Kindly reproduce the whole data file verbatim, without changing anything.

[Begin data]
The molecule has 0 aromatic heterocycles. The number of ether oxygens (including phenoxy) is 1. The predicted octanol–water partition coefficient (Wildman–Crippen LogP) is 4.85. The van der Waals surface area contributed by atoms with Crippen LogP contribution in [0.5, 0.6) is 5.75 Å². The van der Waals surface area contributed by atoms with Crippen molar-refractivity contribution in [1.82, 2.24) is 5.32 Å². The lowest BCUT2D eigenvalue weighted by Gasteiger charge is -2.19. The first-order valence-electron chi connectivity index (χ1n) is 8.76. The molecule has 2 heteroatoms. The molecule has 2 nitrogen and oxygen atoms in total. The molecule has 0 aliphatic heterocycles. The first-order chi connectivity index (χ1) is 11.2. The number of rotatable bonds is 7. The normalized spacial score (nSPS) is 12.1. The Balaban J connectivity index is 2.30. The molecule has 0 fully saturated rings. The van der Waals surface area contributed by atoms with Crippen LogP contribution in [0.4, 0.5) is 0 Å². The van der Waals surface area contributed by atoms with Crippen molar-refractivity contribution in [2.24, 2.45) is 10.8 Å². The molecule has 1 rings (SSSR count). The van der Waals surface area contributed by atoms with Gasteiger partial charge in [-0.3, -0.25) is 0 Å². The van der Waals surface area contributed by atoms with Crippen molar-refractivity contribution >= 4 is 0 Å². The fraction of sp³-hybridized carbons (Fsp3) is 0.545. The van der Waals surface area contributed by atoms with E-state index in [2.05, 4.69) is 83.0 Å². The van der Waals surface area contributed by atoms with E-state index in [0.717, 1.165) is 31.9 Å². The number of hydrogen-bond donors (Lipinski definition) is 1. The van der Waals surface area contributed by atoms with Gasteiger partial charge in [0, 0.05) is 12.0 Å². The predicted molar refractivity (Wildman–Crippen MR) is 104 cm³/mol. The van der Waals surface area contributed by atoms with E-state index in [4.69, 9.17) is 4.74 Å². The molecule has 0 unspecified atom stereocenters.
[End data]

The molecule has 0 aromatic heterocycles. The number of ether oxygens (including phenoxy) is 1. The predicted octanol–water partition coefficient (Wildman–Crippen LogP) is 4.85. The van der Waals surface area contributed by atoms with Crippen LogP contribution in [0.5, 0.6) is 5.75 Å². The van der Waals surface area contributed by atoms with Crippen molar-refractivity contribution in [1.82, 2.24) is 5.32 Å². The lowest BCUT2D eigenvalue weighted by Gasteiger charge is -2.19. The first-order valence-electron chi connectivity index (χ1n) is 8.76. The molecule has 2 heteroatoms. The molecule has 2 nitrogen and oxygen atoms in total. The molecule has 0 aliphatic heterocycles. The first-order chi connectivity index (χ1) is 11.2. The number of rotatable bonds is 7. The normalized spacial score (nSPS) is 12.1. The Balaban J connectivity index is 2.30. The molecule has 0 fully saturated rings. The van der Waals surface area contributed by atoms with Crippen LogP contribution in [0.4, 0.5) is 0 Å². The van der Waals surface area contributed by atoms with Crippen molar-refractivity contribution in [2.24, 2.45) is 10.8 Å². The molecule has 1 rings (SSSR count). The van der Waals surface area contributed by atoms with Gasteiger partial charge in [-0.3, -0.25) is 0 Å². The van der Waals surface area contributed by atoms with Crippen molar-refractivity contribution >= 4 is 0 Å². The fraction of sp³-hybridized carbons (Fsp3) is 0.545. The van der Waals surface area contributed by atoms with E-state index in [2.05, 4.69) is 83.0 Å². The van der Waals surface area contributed by atoms with E-state index in [0.717, 1.165) is 31.9 Å². The number of hydrogen-bond donors (Lipinski definition) is 1. The van der Waals surface area contributed by atoms with Gasteiger partial charge in [0, 0.05) is 12.0 Å². The predicted molar refractivity (Wildman–Crippen MR) is 104 cm³/mol. The van der Waals surface area contributed by atoms with E-state index in [4.69, 9.17) is 4.74 Å². The molecule has 0 unspecified atom stereocenters.